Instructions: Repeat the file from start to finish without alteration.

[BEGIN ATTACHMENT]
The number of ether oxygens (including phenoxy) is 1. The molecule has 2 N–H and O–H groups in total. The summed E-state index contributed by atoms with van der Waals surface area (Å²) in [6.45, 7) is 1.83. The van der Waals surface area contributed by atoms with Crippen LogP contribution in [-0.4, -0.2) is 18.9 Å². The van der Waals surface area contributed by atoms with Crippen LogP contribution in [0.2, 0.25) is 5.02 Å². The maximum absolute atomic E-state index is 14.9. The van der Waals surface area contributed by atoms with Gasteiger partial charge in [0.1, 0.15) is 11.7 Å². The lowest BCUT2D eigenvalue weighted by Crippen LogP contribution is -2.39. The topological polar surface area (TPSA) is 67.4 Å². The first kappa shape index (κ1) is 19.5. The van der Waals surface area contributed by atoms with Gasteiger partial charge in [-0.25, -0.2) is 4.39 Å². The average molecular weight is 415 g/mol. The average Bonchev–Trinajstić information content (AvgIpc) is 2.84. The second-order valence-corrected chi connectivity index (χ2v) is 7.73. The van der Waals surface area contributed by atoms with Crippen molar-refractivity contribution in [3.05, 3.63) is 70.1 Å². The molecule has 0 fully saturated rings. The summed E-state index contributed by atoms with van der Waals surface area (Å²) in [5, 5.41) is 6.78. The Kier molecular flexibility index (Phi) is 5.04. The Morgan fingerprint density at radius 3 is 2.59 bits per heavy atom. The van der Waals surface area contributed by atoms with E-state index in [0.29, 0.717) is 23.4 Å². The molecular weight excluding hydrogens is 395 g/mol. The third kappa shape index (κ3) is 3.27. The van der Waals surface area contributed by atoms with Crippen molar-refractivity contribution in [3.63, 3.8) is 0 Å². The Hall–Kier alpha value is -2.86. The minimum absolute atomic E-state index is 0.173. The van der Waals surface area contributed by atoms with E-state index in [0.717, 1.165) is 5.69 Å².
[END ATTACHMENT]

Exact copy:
The number of ether oxygens (including phenoxy) is 1. The molecule has 2 N–H and O–H groups in total. The summed E-state index contributed by atoms with van der Waals surface area (Å²) in [6.45, 7) is 1.83. The van der Waals surface area contributed by atoms with Crippen LogP contribution in [-0.4, -0.2) is 18.9 Å². The van der Waals surface area contributed by atoms with Crippen LogP contribution in [0.2, 0.25) is 5.02 Å². The maximum absolute atomic E-state index is 14.9. The van der Waals surface area contributed by atoms with Gasteiger partial charge in [0.1, 0.15) is 11.7 Å². The lowest BCUT2D eigenvalue weighted by Crippen LogP contribution is -2.39. The topological polar surface area (TPSA) is 67.4 Å². The first kappa shape index (κ1) is 19.5. The van der Waals surface area contributed by atoms with Gasteiger partial charge in [-0.25, -0.2) is 4.39 Å². The average molecular weight is 415 g/mol. The average Bonchev–Trinajstić information content (AvgIpc) is 2.84. The second-order valence-corrected chi connectivity index (χ2v) is 7.73. The van der Waals surface area contributed by atoms with Crippen molar-refractivity contribution in [3.05, 3.63) is 70.1 Å². The molecule has 0 fully saturated rings. The summed E-state index contributed by atoms with van der Waals surface area (Å²) in [5, 5.41) is 6.78. The Kier molecular flexibility index (Phi) is 5.04. The Morgan fingerprint density at radius 3 is 2.59 bits per heavy atom. The van der Waals surface area contributed by atoms with E-state index in [0.29, 0.717) is 23.4 Å². The molecular weight excluding hydrogens is 395 g/mol. The third kappa shape index (κ3) is 3.27. The van der Waals surface area contributed by atoms with Crippen molar-refractivity contribution in [3.63, 3.8) is 0 Å². The Hall–Kier alpha value is -2.86. The minimum absolute atomic E-state index is 0.173. The van der Waals surface area contributed by atoms with E-state index in [0.717, 1.165) is 5.69 Å².